No surprise, but shocking: there's no other way to spin Australia's GDP | Greg Jericho

If you take away government spending, the economy would have shrunk in the June quarter. So much for ‘remarkable resilience’

Today the government has been madly attempting to spin the GDP figures as good. So let’s cut straight to the point – the figures are terrible and are among the worst we have seen this century. But what makes it worse is this government would have us believe they saw them coming.

How bad are things? Today’s figures show the worst annual economic growth for 18 years. GDP per capita is now lower than it was a year ago, productivity is plunging and the economy is pretty much staying above water purely because of government spending and a drop in imports due to weak investment and household spending.

And yet these are the figures the treasurer, Josh Frydenberg, would have us believe are evidence of the “resilience of the Australian economy” and which the prime minister, Scott Morrison, said would “come as no surprise to me”.

If this is how bad things get when the government says it is not being surprised, God help us if they ever get a shock.

Today’s figures released by the ABS show the economy grew by 0.5% in the June quarter in seasonally adjusted terms and 0.4% in trend terms. Through the year the growth was a truly pathetic 1.4% seasonally adjusted and 1.5% in trend terms.

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That trend growth figure is the worst since March 2001.

We have now had four consecutive quarters of trend growth below 0.5% – that hasn’t happened since the 1990s recession nearly 30 years ago.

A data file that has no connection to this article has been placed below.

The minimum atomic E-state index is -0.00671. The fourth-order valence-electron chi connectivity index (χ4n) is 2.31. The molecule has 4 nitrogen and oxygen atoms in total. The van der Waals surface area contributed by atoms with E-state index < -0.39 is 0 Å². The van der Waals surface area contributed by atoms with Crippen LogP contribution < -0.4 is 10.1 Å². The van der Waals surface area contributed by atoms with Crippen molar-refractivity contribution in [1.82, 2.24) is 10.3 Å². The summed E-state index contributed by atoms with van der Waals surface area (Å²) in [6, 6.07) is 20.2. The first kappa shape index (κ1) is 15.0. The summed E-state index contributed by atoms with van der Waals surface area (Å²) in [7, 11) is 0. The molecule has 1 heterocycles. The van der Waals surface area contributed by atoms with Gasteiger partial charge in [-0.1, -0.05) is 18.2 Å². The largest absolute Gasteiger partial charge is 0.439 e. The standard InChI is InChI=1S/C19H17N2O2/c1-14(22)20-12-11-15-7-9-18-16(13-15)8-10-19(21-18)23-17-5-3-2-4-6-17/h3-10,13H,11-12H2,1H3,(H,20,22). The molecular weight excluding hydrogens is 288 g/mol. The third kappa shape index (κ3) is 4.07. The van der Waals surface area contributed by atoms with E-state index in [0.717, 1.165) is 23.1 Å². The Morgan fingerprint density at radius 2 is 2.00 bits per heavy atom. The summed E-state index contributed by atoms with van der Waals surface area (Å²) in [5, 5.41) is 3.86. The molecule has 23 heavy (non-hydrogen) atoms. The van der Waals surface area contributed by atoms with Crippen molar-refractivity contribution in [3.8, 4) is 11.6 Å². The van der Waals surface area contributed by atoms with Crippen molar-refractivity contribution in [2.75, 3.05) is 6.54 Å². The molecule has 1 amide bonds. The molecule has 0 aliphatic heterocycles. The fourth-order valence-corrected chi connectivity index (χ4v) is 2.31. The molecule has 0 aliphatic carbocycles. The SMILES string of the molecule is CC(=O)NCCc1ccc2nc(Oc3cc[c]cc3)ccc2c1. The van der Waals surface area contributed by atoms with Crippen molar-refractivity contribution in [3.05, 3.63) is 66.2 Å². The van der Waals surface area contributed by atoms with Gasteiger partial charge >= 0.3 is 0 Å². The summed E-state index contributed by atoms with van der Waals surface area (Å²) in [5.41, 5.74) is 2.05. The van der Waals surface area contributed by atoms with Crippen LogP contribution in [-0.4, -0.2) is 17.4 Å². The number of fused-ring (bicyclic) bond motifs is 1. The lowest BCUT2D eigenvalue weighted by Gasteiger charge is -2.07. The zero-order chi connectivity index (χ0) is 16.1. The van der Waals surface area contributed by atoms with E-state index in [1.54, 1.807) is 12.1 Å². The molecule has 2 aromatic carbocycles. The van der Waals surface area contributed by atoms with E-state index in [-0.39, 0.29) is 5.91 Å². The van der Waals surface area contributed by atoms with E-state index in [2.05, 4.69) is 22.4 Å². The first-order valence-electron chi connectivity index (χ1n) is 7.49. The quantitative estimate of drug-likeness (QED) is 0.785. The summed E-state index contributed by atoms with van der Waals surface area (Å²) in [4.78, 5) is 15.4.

It is also the first time since the GFC that GDP per capita is lower than it was a year ago:

It was little wonder, in his press conference announcing the figures, that the treasurer quickly turned to talking about employment growth compared with the rest of the OECD, because there is not much to boast about on the whole economy side of things.

Current growth has us in the bottom half of the OECD:

The figures also showed, despite the treasurer’s protestations, that living standards are continuing to decline.

The treasurer suggested that “living standards continue to increase with real net national disposable income per capita rising 1% to be 2.7% higher through the year”.

But that figure includes all income – both profits and wages. As such, when profits grow strongly due to big increases in export prices, then national income rises. But unless that flows through to households via wages growth, it is pretty meaningless to use it when talking about living standards.

And we know that the big increase in income is coming from profits – primarily from the mining sector – and it is not flowing through to households.

When we look at household disposable income we see that it fell not just in the June quarter but over the past year – down more than 1%. Household incomes per capita are currently at the same level they were in real terms in 2010.